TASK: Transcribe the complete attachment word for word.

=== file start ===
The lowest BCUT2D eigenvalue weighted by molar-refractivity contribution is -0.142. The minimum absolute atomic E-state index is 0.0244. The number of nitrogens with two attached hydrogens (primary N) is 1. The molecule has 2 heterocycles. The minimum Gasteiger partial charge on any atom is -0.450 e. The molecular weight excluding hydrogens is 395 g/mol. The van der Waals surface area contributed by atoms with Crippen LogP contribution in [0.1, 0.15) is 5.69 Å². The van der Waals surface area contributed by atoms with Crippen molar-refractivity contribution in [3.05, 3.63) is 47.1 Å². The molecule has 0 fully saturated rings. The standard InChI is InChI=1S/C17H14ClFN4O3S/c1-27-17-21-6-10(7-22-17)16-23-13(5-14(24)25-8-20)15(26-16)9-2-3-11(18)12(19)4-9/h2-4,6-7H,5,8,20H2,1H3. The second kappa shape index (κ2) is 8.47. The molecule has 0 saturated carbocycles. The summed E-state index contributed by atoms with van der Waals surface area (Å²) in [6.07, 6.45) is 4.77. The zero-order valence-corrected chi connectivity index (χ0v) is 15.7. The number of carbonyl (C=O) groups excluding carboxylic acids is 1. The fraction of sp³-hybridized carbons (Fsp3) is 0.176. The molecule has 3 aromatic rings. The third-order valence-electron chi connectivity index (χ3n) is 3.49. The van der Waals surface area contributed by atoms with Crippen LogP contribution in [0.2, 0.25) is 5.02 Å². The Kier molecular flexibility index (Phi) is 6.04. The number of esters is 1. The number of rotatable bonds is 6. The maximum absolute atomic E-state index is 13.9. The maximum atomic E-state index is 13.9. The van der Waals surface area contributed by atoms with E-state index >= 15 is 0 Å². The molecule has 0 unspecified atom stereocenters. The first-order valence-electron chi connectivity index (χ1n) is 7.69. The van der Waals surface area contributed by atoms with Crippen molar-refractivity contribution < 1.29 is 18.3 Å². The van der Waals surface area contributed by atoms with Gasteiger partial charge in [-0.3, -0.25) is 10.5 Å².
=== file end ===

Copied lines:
The lowest BCUT2D eigenvalue weighted by molar-refractivity contribution is -0.142. The minimum absolute atomic E-state index is 0.0244. The number of nitrogens with two attached hydrogens (primary N) is 1. The molecule has 2 heterocycles. The minimum Gasteiger partial charge on any atom is -0.450 e. The molecular weight excluding hydrogens is 395 g/mol. The van der Waals surface area contributed by atoms with Crippen LogP contribution in [0.1, 0.15) is 5.69 Å². The van der Waals surface area contributed by atoms with Crippen molar-refractivity contribution in [3.05, 3.63) is 47.1 Å². The molecule has 0 fully saturated rings. The standard InChI is InChI=1S/C17H14ClFN4O3S/c1-27-17-21-6-10(7-22-17)16-23-13(5-14(24)25-8-20)15(26-16)9-2-3-11(18)12(19)4-9/h2-4,6-7H,5,8,20H2,1H3. The second kappa shape index (κ2) is 8.47. The molecule has 0 saturated carbocycles. The summed E-state index contributed by atoms with van der Waals surface area (Å²) in [6.07, 6.45) is 4.77. The zero-order valence-corrected chi connectivity index (χ0v) is 15.7. The number of carbonyl (C=O) groups excluding carboxylic acids is 1. The fraction of sp³-hybridized carbons (Fsp3) is 0.176. The molecule has 3 aromatic rings. The third-order valence-electron chi connectivity index (χ3n) is 3.49. The van der Waals surface area contributed by atoms with Crippen LogP contribution in [0.2, 0.25) is 5.02 Å². The Kier molecular flexibility index (Phi) is 6.04. The number of esters is 1. The number of rotatable bonds is 6. The maximum absolute atomic E-state index is 13.9. The maximum atomic E-state index is 13.9. The van der Waals surface area contributed by atoms with E-state index >= 15 is 0 Å². The molecule has 0 unspecified atom stereocenters. The first-order valence-electron chi connectivity index (χ1n) is 7.69. The van der Waals surface area contributed by atoms with Crippen molar-refractivity contribution < 1.29 is 18.3 Å². The van der Waals surface area contributed by atoms with Gasteiger partial charge in [-0.3, -0.25) is 10.5 Å².